Yorie Von Kahl was convicted of second degree murder in the 1983 fatal shooting of two deputy U.S. marshals in North Dakota. Kahl was sentenced to life in prison, but he scored a recent win from a Washington federal judge who found that Kahl could proceed with a libel suit against The Bureau of National Affairs, Inc. (BNA) over a summary of his case published by the company.
In a March 30 opinion, U.S. District Judge Richard Roberts denied BNA's motion for judgment and for reconsideration of a September 2011 ruling in which he rejected summary judgment motions filed by both sides. Roberts found that Kahl offered enough evidence of possible defamation to survive this stage of the case.
A BNA spokeswoman declined to comment about the case. The company is being represented by Deborah Israel and Cathy Hinger of Womble Carlyle Sandridge & Rice. Kahl, who is imprisoned at the U.S. Penitentiary in Terre Haute, Ind., is representing himself.
According to court filings, the Criminal Law Reporter, a BNA publication, ran a summary of Kahl's post-conviction petition for writ of mandamus to the U.S. Supreme Court in August 2005. In summarizing his 1983 sentencing, the piece stated that he "showed no hint of contrition" and that he made statements to the press that the killings were justified by religious and philosophical beliefs.
After Kahl complained to BNA that the summary inaccurately described what happened at sentencing, BNA ran a clarification in 2007 explaining that it was summarizing the trial judge's ruling. After suing BNA in 2009, Kahl presented a copy of the sentencing hearing transcript and argued that it showed that BNA's summary was based on an excerpt of the prosecutor's statements at sentencing that Kahl had included in his petition, and not the judge's ruling.
Kahl's petition included an excerpt from the transcript in which the prosecutor said that when it came to Kahl, "there is not even a hint of contrition." The prosecutor also referred to statements from trial and in the press that he argued indicated that Kahl believed the killings were justified.
BNA argued that Kahl's petition gave the impression that the excerpted comments were made by the judge, and that the Criminal Law Reporter piece provided an accurate summary. The company argued that it was only reporting on the petition and should be protected by the "fair reporting" principle, which immunized the press against defamation claims for accurately reporting on information from public documents or proceedings. BNA pointed to a 2011 opinion from the D.C. federal court in Carpenter v. King finding that precise attribution wasn't required for the privilege to apply.
BNA also said in its filings the judge did address Kahl's contrition when he said that he had a hard time understanding the "lack of concern" that Kahl and his co-defendants expressed for the victims and their families. According to the transcript, the judge didn't address the prosecutor's claim about statements to the press.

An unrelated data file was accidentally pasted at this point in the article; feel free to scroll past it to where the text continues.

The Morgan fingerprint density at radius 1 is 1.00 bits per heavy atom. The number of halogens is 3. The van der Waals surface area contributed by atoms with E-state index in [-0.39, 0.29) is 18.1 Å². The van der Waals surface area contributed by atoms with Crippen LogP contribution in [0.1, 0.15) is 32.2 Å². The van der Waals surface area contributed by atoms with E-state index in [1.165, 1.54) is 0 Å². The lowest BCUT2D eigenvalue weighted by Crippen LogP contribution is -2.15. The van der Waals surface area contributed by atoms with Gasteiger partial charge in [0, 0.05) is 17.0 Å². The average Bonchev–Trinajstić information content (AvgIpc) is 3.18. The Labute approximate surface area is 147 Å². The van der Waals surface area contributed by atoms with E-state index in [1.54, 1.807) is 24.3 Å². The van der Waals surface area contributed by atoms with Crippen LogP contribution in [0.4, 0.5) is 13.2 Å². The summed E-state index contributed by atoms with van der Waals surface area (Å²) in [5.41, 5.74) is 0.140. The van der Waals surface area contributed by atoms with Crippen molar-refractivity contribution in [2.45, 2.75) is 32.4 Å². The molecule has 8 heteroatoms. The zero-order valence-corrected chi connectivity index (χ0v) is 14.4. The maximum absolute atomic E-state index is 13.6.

Kahl argued that he was defamed because the piece made it seem as though the judge found as fact that he "showed no hint of contrition" and made statements to the press about the killings being justified. He blamed the summary for the Supreme Court's denial of his petition.
Roberts affirmed his original ruling that regardless of whether the source of the excerpted statements was clear in Kahl's petition, BNA's summary was written in a way that made it seem as if the description of Kahl was part of the judge's findings. Robert said BNA could use the fair reporting privilege defense moving forward, but that it didn't apply at the summary judgment phase.
Although Kahl has a criminal history, Roberts said it wasn't enough to make him "libel proof," as BNA had argued. "A trier of fact reasonably may conclude that such statements make plaintiff appear odious, infamous or ridiculous," Roberts wrote. Kahl's "criminal history is relevant and ultimately may lead a trier of fact to award plaintiff only nominal damages or no damages at all," the judge wrote. "But, his criminal history alone is not a basis to curtail these proceedings at this stage."
BNA has also argued that Kahl failed to allege facts showing that the Criminal Law Reporter piece caused special harm, but Roberts said it was too early for him to decide that issue. "Based on the current, and scant, record of this case, the Court is not prepared to conclude that the complaint 'stops short of the line between possibility and plausibility of entitlement to relief,'" he wrote. He did, however, dismiss Kahl's claims for libel per se, finding that the summary didn't "falsely impute that plaintiff has been accused of a crime."
Kahl is asking for money damages starting at $10 million per count, along with a correction.